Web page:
Flat Whites and Jeans

What do flat whites and wide-legged jeans have in common? The answer is: a lot.

But in order to envision their connection with me, you’ll need to identify the commonalities between a cup of coffee and pants — and I don’t mean the mocha-colored stains that we all see on our favorite pair of jeans.

The first time I had a flat white, I mean a real flat white, was in New Zealand in the Auckland airport. At the counter of the first shoddy airport cafe I saw, I ordered what I thought was a staple of my coffee favorites. But the steaming flat white served to me in a miniature paper cup that chilly New Zealand morning blew my Starbucks-inspired idea of flat whites out of the water.

What greeted me in that tiny paper cup was a smooth combination of espresso and layered foam, blended to silky perfection by the time I’d tilted it up to my lips. I was jet-lagged, sure, and you could argue that any cup of good coffee would be awe-inspiring at 6 a..m. But here’s the thing: I knew that this was more than just “good coffee;” this was quality coffee. It came in a different shape and size than I’d been accustomed to, but it surpassed its Americanized cousin.

Mini paper cups are now a universal symbol of a quality flat white, for me. This particular flat white was purchased in the Charles de Gaulle Paris airport.

Mini paper cups are now a universal symbol of a quality flat white, for me. This particular flat white was purchased in the Charles de Gaulle Paris airport.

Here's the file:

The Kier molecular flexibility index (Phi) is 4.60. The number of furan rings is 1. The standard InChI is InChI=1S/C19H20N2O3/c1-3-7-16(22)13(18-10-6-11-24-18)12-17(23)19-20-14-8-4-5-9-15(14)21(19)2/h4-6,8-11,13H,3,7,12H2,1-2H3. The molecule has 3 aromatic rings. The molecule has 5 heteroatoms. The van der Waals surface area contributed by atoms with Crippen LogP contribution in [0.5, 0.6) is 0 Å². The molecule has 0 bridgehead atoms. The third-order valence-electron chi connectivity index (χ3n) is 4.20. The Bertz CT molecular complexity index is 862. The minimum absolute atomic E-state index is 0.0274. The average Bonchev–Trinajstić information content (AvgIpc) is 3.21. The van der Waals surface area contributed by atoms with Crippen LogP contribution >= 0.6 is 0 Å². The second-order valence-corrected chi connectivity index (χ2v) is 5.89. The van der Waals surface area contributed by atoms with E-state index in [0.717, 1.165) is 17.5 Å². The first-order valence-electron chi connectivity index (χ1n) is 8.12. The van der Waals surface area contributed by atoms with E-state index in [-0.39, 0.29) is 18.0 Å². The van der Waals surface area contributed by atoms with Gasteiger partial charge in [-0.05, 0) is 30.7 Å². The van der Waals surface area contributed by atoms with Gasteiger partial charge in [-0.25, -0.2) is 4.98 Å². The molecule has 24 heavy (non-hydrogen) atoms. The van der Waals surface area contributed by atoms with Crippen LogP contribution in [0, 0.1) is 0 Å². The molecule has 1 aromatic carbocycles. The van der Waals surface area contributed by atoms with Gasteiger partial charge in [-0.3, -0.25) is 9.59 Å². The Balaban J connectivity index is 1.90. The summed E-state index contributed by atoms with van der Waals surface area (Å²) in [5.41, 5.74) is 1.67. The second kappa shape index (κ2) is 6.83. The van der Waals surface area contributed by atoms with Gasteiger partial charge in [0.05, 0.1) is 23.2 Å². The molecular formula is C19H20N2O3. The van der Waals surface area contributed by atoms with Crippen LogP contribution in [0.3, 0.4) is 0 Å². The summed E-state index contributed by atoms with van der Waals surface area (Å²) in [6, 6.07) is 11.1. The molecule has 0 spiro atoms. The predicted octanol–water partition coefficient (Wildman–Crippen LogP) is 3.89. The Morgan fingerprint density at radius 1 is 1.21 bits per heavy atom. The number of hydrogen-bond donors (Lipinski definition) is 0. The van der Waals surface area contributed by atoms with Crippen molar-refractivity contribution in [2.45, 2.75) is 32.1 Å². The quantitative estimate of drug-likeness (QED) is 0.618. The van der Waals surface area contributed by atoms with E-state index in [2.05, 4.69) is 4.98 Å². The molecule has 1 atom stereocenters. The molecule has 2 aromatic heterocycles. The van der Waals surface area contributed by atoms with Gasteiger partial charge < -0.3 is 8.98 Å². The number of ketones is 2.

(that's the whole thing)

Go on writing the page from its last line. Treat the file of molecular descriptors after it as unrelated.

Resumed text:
Behold, the origin story of my love for high quality flat whites. And my passion for fashion was born from similar origins. As someone who has always loved the different, the unconventional, it only took one visit to the brand name online resale shop, Poshmark, before I fell in love with browsing eclectic, personal closets and collections online.

My first few purchases included Rag and Bone jeans, a New York and Company dress I never wore, and several anthropologie blouses. But the first time I stumbled across a pair of Ralph Lauren straight-legged jeans, something clicked.

Their dark wash was simple but elegant, and while I was hesitant at first to branch out into a different genre of pants than skinny jeans, I knew I wanted these beauties. So a week later, I tore open the Poshmark package and slipped into the straight-legged Ralph denim. Looking in the mirror, they seemed a little too loose around my hips, and the boot cut flair at the bottom felt out of my comfort zone. But, damn, were they still sexy.

The next day I wore them to work, a little cautiously, pairing them with a solid cream blouse french-tucked into the front. And guess what? The same “Eureka!” moment I’d experienced a few years earlier in the Auckland airport washed over me, and I realized that these wide-legged jeans were about defying my norm, and cutting a new edge in my wardrobe experience.

Ralph Lauren dark wash, straight-leg jeans, size 4. Retail: $55-$70

Ralph Lauren dark wash, straight-leg jeans, size 4. Retail: $55-$70

I’m wearing these jeans as I write this blog post, and I wish I could be drinking a flat white in Paris, but one thing is for sure: I think coffee and fashion are both some of life’s luxuries. Physical pleasures and small delights are often looked down upon as cheap, easy-come-easy-go thrills. But I am here to break through that stigma, and here is what flat whites and jeans have in common: quality and creativity.

I think it’s important to enjoy life, and if you can do it in a stellar pair of jeans, flat white in hand, more power to you.

The barista who first had the idea to put together a flat white shares the same creativity and desire to color outside the lines as the designer who stitched the first pair of straight-leg women’s jeans — and I am grateful to both.

The next time you’re tempted by an impulse to get those outrageous sunglasses you’ve had your eye on for weeks, or to treat yourself to a much-deserved latte, I hope you remind yourself that someone created them to be enjoyed, and you should do just that.